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Policing by Command: Enhancing Law Enforcement Capacity Through Coercion

NCJ Number
Law & Policy Volume: 28 Issue: 4 Dated: October 2006 Pages: 420-443
Julie Ayling; Peter Grabosky
Date Published
October 2006
24 pages
After reviewing various ways coercion is used by the state to achieve citizen cooperation in law enforcement, along with some of the unintended consequences and costs of such coercion, this article presents guidelines for assessing the appropriateness of a specific coercive measure.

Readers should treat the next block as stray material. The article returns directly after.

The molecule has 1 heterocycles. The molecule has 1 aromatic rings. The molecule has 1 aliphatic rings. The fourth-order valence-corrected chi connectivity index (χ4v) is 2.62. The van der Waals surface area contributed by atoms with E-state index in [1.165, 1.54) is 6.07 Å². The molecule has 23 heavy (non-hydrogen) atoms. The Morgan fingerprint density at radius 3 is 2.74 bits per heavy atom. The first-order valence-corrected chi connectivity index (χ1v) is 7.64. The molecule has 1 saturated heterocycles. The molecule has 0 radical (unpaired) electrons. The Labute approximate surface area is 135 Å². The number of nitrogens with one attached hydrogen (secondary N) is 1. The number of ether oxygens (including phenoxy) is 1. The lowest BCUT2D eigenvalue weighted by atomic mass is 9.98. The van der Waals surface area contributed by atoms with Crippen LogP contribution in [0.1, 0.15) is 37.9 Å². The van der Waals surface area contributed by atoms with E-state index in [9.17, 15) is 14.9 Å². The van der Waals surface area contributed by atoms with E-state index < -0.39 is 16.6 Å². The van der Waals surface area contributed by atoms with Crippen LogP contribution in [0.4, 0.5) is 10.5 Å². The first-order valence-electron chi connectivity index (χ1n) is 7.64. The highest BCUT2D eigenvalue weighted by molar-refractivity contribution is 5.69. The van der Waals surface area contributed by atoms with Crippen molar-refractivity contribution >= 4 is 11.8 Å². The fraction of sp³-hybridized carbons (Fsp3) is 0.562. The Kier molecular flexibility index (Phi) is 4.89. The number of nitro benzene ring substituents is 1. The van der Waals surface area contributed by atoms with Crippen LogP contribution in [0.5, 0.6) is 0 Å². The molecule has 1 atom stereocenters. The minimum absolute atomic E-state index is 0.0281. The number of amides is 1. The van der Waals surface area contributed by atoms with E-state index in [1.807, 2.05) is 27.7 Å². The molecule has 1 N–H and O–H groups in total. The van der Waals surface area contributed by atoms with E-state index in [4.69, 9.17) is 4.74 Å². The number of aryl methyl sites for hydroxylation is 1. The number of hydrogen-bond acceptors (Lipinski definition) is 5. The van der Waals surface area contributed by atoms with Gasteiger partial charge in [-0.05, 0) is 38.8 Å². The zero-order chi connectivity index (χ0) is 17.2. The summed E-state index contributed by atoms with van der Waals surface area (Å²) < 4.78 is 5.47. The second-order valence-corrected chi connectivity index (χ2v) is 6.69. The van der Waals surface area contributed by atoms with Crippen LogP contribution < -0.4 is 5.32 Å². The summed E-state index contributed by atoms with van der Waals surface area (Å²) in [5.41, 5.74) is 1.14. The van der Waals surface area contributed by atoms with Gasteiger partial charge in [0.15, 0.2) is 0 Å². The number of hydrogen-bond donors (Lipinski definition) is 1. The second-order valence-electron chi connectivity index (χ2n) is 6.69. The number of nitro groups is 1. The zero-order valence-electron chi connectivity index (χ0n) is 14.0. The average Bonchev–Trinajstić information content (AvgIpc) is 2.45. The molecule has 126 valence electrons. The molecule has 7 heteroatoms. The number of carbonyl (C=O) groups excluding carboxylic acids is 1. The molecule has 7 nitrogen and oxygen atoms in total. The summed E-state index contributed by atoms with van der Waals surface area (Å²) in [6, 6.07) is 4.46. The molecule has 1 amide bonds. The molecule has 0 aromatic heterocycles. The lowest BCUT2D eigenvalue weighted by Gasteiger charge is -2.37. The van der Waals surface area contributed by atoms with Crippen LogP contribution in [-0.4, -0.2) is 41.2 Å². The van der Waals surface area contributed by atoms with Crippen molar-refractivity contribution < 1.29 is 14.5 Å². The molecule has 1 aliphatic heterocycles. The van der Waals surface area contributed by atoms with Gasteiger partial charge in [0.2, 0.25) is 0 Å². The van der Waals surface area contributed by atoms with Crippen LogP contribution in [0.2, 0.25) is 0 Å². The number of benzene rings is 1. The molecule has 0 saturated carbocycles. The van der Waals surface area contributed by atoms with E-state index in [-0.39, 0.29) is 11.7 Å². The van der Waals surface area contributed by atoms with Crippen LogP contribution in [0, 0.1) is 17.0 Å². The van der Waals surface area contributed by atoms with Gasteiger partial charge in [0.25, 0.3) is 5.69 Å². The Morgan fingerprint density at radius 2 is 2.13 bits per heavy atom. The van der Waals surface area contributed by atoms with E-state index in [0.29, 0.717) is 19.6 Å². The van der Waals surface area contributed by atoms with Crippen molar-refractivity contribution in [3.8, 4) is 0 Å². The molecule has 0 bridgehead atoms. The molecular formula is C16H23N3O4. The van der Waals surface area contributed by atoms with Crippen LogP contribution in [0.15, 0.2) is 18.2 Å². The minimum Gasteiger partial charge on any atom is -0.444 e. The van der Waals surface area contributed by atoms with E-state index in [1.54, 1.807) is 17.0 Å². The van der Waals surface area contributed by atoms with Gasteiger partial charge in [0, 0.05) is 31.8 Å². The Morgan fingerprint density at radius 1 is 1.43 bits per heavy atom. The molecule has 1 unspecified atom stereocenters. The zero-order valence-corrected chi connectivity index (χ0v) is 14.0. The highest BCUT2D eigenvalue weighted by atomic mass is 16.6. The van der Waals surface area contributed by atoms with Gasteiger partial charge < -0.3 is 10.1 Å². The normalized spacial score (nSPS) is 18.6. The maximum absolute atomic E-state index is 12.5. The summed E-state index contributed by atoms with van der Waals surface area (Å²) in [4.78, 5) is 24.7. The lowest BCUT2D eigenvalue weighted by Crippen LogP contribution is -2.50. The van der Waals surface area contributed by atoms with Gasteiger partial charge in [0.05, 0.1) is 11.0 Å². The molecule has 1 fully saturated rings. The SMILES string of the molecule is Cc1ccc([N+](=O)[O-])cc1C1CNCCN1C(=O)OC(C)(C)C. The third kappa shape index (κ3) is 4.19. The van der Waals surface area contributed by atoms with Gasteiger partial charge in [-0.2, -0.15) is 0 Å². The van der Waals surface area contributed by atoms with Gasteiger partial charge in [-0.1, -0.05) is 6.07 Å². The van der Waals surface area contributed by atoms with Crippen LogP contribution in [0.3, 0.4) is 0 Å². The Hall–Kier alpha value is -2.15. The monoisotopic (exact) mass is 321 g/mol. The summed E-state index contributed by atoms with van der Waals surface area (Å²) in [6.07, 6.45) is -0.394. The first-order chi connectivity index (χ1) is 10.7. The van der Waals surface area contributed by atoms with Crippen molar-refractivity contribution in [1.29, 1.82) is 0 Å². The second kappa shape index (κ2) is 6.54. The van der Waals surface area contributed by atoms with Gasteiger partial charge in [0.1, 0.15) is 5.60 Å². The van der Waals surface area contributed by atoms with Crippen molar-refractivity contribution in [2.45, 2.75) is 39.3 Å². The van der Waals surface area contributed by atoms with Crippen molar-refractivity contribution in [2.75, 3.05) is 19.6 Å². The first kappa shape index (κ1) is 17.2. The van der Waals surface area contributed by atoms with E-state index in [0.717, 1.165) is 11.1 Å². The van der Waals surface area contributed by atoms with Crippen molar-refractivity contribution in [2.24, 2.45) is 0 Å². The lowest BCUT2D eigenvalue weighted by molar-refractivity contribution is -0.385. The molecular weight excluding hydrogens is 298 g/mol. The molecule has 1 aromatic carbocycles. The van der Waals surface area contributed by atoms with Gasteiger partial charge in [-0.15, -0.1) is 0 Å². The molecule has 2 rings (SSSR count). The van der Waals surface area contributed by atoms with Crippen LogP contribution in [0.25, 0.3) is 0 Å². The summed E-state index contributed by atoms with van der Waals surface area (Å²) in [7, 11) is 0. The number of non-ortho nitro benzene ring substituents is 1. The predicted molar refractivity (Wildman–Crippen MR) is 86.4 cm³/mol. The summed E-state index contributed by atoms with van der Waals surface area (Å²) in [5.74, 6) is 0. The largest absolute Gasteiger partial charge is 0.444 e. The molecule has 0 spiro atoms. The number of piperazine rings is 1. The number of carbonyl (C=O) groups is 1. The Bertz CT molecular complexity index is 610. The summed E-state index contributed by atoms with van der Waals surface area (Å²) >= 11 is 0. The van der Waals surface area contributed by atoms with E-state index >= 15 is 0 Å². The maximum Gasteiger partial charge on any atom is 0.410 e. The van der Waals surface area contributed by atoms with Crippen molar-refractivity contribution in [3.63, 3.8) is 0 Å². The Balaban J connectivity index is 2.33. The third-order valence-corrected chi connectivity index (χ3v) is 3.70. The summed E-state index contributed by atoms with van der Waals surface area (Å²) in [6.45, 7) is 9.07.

The article discusses the following types of coercion used to force citizen cooperation in enforcing various laws: mandatory citizen reporting of crime, mandatory citizen action to intervene when a law is violated, and the forfeiture of property suspected of but not proven to be linked to a crime. Such laws are based in the recognition that police are limited in their ability to prevent and detect crime and identify its perpetrators. Enacting laws that require citizens to engage in specific actions to increase public safety or be punished in some measure can educate the public about their responsibilities to prevent harm to fellow citizens and coerce them to behave appropriately. The negative consequences of such coercive measures include restrictions on citizen freedom of action, requiring actions people are not trained to perform, or that either do not solve or may aggravate the public safety problem being targeted. One issue that should be considered in devising such coercive measures is whether the public safety problem being addressed warrants the coercive measures devised. A second consideration should be whether the coercive measures specified have been proven effective in addressing the targeted problem. Other issues to consider are the use of the least restrictive coercive measure, the cost of the coercive measure, and the use of procedural safeguards to prevent abuse of the coercive measures. 41 notes and 95 references